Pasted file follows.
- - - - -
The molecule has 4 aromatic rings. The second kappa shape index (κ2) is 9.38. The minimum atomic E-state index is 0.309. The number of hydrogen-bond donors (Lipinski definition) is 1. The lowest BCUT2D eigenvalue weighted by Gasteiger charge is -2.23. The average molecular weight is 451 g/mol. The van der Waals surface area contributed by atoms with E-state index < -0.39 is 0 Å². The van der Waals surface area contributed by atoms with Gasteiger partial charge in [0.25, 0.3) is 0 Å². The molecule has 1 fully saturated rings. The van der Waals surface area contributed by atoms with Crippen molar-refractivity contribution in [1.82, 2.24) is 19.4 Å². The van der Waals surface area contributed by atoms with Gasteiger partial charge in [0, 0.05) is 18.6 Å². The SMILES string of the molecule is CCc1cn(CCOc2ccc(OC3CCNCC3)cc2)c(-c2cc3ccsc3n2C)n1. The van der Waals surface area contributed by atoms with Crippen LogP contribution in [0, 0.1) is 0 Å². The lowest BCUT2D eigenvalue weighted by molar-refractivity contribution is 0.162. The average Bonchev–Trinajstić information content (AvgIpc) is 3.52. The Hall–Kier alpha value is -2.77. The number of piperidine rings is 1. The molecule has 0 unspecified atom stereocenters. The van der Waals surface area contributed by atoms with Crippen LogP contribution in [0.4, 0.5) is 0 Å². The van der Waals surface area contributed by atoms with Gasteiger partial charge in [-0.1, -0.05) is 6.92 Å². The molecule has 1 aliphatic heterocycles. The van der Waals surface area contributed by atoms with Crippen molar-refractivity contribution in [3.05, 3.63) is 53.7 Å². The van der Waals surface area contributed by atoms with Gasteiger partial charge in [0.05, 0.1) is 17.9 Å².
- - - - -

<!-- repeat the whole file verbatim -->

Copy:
The molecule has 4 aromatic rings. The second kappa shape index (κ2) is 9.38. The minimum atomic E-state index is 0.309. The number of hydrogen-bond donors (Lipinski definition) is 1. The lowest BCUT2D eigenvalue weighted by Gasteiger charge is -2.23. The average molecular weight is 451 g/mol. The van der Waals surface area contributed by atoms with E-state index < -0.39 is 0 Å². The van der Waals surface area contributed by atoms with Gasteiger partial charge in [0.25, 0.3) is 0 Å². The molecule has 1 fully saturated rings. The van der Waals surface area contributed by atoms with Crippen molar-refractivity contribution in [1.82, 2.24) is 19.4 Å². The van der Waals surface area contributed by atoms with Gasteiger partial charge in [0, 0.05) is 18.6 Å². The SMILES string of the molecule is CCc1cn(CCOc2ccc(OC3CCNCC3)cc2)c(-c2cc3ccsc3n2C)n1. The van der Waals surface area contributed by atoms with Crippen LogP contribution in [0, 0.1) is 0 Å². The lowest BCUT2D eigenvalue weighted by molar-refractivity contribution is 0.162. The average Bonchev–Trinajstić information content (AvgIpc) is 3.52. The Hall–Kier alpha value is -2.77. The number of piperidine rings is 1. The molecule has 0 unspecified atom stereocenters. The van der Waals surface area contributed by atoms with Crippen LogP contribution in [0.4, 0.5) is 0 Å². The van der Waals surface area contributed by atoms with Gasteiger partial charge in [-0.1, -0.05) is 6.92 Å². The molecule has 1 aliphatic heterocycles. The van der Waals surface area contributed by atoms with Crippen molar-refractivity contribution in [3.05, 3.63) is 53.7 Å². The van der Waals surface area contributed by atoms with Gasteiger partial charge in [0.05, 0.1) is 17.9 Å².